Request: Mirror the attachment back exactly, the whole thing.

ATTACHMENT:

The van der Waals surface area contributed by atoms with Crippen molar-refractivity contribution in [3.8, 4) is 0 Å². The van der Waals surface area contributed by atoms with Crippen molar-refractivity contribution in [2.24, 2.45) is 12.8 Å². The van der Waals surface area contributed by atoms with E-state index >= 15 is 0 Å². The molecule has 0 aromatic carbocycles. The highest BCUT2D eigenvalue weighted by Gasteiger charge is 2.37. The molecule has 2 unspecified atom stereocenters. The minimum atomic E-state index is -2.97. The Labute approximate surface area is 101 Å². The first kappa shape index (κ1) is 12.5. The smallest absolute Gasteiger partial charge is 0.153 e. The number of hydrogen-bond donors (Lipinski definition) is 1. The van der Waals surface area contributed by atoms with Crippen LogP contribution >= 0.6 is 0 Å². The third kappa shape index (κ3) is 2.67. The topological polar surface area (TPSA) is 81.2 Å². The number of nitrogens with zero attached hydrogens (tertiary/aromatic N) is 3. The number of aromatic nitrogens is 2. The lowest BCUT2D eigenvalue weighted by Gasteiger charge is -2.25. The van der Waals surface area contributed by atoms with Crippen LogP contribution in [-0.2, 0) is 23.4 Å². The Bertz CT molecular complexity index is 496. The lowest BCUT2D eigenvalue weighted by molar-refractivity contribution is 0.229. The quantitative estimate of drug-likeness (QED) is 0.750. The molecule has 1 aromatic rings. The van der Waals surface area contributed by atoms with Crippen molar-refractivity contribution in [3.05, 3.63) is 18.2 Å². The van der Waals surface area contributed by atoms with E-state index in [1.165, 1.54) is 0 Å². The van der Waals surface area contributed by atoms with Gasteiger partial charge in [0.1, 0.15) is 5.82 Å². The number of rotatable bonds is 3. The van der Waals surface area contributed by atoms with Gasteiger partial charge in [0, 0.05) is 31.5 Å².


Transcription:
The van der Waals surface area contributed by atoms with Crippen molar-refractivity contribution in [3.8, 4) is 0 Å². The van der Waals surface area contributed by atoms with Crippen molar-refractivity contribution in [2.24, 2.45) is 12.8 Å². The van der Waals surface area contributed by atoms with E-state index >= 15 is 0 Å². The molecule has 0 aromatic carbocycles. The highest BCUT2D eigenvalue weighted by Gasteiger charge is 2.37. The molecule has 2 unspecified atom stereocenters. The minimum atomic E-state index is -2.97. The Labute approximate surface area is 101 Å². The first kappa shape index (κ1) is 12.5. The smallest absolute Gasteiger partial charge is 0.153 e. The number of hydrogen-bond donors (Lipinski definition) is 1. The van der Waals surface area contributed by atoms with Crippen LogP contribution >= 0.6 is 0 Å². The third kappa shape index (κ3) is 2.67. The topological polar surface area (TPSA) is 81.2 Å². The number of nitrogens with zero attached hydrogens (tertiary/aromatic N) is 3. The number of aromatic nitrogens is 2. The lowest BCUT2D eigenvalue weighted by Gasteiger charge is -2.25. The van der Waals surface area contributed by atoms with Crippen LogP contribution in [-0.2, 0) is 23.4 Å². The Bertz CT molecular complexity index is 496. The lowest BCUT2D eigenvalue weighted by molar-refractivity contribution is 0.229. The quantitative estimate of drug-likeness (QED) is 0.750. The molecule has 1 aromatic rings. The van der Waals surface area contributed by atoms with Crippen molar-refractivity contribution in [3.05, 3.63) is 18.2 Å². The van der Waals surface area contributed by atoms with E-state index in [1.165, 1.54) is 0 Å². The van der Waals surface area contributed by atoms with Gasteiger partial charge in [0.1, 0.15) is 5.82 Å². The number of rotatable bonds is 3. The van der Waals surface area contributed by atoms with Gasteiger partial charge in [0, 0.05) is 31.5 Å².